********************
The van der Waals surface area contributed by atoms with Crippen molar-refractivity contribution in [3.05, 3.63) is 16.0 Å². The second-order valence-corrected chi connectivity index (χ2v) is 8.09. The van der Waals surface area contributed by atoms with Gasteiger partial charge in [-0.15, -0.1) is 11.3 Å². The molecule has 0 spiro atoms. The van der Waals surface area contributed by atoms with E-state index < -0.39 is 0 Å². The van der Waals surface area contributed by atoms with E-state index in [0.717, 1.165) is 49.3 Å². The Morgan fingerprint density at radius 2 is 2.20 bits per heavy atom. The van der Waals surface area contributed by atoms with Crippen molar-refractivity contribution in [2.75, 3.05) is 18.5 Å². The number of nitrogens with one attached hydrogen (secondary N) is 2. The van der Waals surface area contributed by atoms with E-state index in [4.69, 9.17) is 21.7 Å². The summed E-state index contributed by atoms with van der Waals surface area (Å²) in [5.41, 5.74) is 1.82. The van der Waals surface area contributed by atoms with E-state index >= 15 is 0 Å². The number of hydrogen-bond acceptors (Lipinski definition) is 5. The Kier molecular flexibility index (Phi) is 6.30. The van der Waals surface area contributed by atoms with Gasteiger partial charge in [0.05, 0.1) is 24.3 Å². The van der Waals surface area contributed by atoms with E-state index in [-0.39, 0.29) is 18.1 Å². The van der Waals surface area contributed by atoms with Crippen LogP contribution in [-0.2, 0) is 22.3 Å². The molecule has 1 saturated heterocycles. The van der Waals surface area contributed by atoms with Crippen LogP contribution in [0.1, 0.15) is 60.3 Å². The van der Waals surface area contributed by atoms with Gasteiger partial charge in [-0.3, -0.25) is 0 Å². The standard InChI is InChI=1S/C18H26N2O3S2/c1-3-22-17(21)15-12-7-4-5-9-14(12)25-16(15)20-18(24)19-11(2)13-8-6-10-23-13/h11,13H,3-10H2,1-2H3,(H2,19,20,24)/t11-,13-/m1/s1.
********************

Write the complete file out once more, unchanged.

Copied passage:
The van der Waals surface area contributed by atoms with Crippen molar-refractivity contribution in [3.05, 3.63) is 16.0 Å². The second-order valence-corrected chi connectivity index (χ2v) is 8.09. The van der Waals surface area contributed by atoms with Gasteiger partial charge in [-0.15, -0.1) is 11.3 Å². The molecule has 0 spiro atoms. The van der Waals surface area contributed by atoms with E-state index < -0.39 is 0 Å². The van der Waals surface area contributed by atoms with E-state index in [0.717, 1.165) is 49.3 Å². The Morgan fingerprint density at radius 2 is 2.20 bits per heavy atom. The van der Waals surface area contributed by atoms with Crippen molar-refractivity contribution in [2.75, 3.05) is 18.5 Å². The number of nitrogens with one attached hydrogen (secondary N) is 2. The van der Waals surface area contributed by atoms with E-state index in [4.69, 9.17) is 21.7 Å². The summed E-state index contributed by atoms with van der Waals surface area (Å²) in [5.41, 5.74) is 1.82. The van der Waals surface area contributed by atoms with E-state index >= 15 is 0 Å². The number of hydrogen-bond acceptors (Lipinski definition) is 5. The Kier molecular flexibility index (Phi) is 6.30. The van der Waals surface area contributed by atoms with Gasteiger partial charge in [0.05, 0.1) is 24.3 Å². The van der Waals surface area contributed by atoms with E-state index in [-0.39, 0.29) is 18.1 Å². The van der Waals surface area contributed by atoms with Crippen LogP contribution in [-0.2, 0) is 22.3 Å². The molecule has 1 saturated heterocycles. The van der Waals surface area contributed by atoms with Crippen LogP contribution in [0.1, 0.15) is 60.3 Å². The van der Waals surface area contributed by atoms with Gasteiger partial charge in [-0.3, -0.25) is 0 Å². The standard InChI is InChI=1S/C18H26N2O3S2/c1-3-22-17(21)15-12-7-4-5-9-14(12)25-16(15)20-18(24)19-11(2)13-8-6-10-23-13/h11,13H,3-10H2,1-2H3,(H2,19,20,24)/t11-,13-/m1/s1.